Tomorrow, SA Maritime Safety Authorities will make another attempt to remove the stranded Eihatsu Maru from Clifton’s First beach. Last night, 2oceansVibe spoke to one of the men in charge, Samsa’s chief operations officer, Sobantu Tilayi. Many questions still remain about the reasons why the captain grounded the vessel, but Tilayi said the operation has now reached a critical stage.
Earlier we reported that Rebekah Brooks, the ex-News of the World editor, and her husband, Charlie Brooks, had been charged with conspiracy to pervert the course of justice. Another four people have also been charged. Rebekah and her husband have come out fighting however, and have called the charges “weak and unjust”.
News has just emerged that Former News Of The World editor, Rebekah Brooks, and her racehorse trainer husband Charlie Brooks, have been charged with perverting the course of justice in relation to the phone-hacking scandal.
In February this year, Twitter unveiled a service that allows researchers, and anyone who has the money to pay for the service, to unlock the Twitter archives, as it were. They’ve expanded their product range again; and now you can get a weekly email summarising the most relevant tweets and stories distributed by the people on your timeline.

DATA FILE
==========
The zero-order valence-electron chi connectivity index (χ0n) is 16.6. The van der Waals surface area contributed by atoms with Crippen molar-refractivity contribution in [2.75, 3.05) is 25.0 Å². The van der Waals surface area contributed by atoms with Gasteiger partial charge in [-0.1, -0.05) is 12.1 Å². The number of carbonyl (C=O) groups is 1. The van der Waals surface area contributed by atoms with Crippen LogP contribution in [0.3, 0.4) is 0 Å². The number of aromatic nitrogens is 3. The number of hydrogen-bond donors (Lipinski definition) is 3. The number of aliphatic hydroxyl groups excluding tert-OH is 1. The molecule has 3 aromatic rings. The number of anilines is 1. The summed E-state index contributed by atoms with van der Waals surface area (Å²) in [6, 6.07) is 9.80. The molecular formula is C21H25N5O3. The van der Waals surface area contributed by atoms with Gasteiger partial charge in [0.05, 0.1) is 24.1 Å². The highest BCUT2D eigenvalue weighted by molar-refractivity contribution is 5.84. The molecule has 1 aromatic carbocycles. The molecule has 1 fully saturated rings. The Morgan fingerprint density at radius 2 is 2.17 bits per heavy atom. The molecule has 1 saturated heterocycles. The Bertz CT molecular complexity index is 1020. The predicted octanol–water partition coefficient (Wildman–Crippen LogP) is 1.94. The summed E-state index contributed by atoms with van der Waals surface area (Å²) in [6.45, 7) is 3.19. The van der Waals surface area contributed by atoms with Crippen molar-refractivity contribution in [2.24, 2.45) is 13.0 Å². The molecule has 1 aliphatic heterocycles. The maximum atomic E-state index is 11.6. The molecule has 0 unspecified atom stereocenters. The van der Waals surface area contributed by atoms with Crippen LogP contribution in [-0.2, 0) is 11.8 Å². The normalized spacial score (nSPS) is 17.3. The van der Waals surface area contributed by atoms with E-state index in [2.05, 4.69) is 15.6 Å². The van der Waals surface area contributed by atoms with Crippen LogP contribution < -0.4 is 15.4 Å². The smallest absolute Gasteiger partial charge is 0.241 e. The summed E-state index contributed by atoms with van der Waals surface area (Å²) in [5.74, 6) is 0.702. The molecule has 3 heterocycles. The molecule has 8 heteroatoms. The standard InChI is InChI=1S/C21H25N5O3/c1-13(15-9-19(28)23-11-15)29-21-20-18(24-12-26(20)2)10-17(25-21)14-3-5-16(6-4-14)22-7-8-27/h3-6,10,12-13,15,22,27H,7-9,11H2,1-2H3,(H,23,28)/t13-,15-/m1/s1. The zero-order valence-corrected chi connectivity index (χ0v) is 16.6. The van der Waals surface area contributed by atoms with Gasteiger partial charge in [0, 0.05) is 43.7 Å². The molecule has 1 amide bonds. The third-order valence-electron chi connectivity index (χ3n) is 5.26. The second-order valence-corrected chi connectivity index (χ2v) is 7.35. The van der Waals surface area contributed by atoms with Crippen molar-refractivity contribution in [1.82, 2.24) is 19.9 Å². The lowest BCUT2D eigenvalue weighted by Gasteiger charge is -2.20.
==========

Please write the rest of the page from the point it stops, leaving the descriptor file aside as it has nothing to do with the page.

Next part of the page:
Various officials are currently meeting with the South African Maritime Safety Authority (SAMSA) to establish a salvage operation for the stranded trawler on Clifton’s First Beach. A source familiar with the maritime industry believes it’s quite unlikely that the vessel wouldn’t have known what it was doing, and that fog would not have played a role in the grounding.
A short while ago, Jessica Leandra dos Santos and Tshidi Thamana seemed to try to apologise for their recent actions, as well as form some kind of friendship. But Itumeleng Mabeba, a man at the centre of hate speech allegations for sending a very disturbing tweet, has claimed his Twitter account was hacked. His employer is also instituting an internal disciplinary process against him.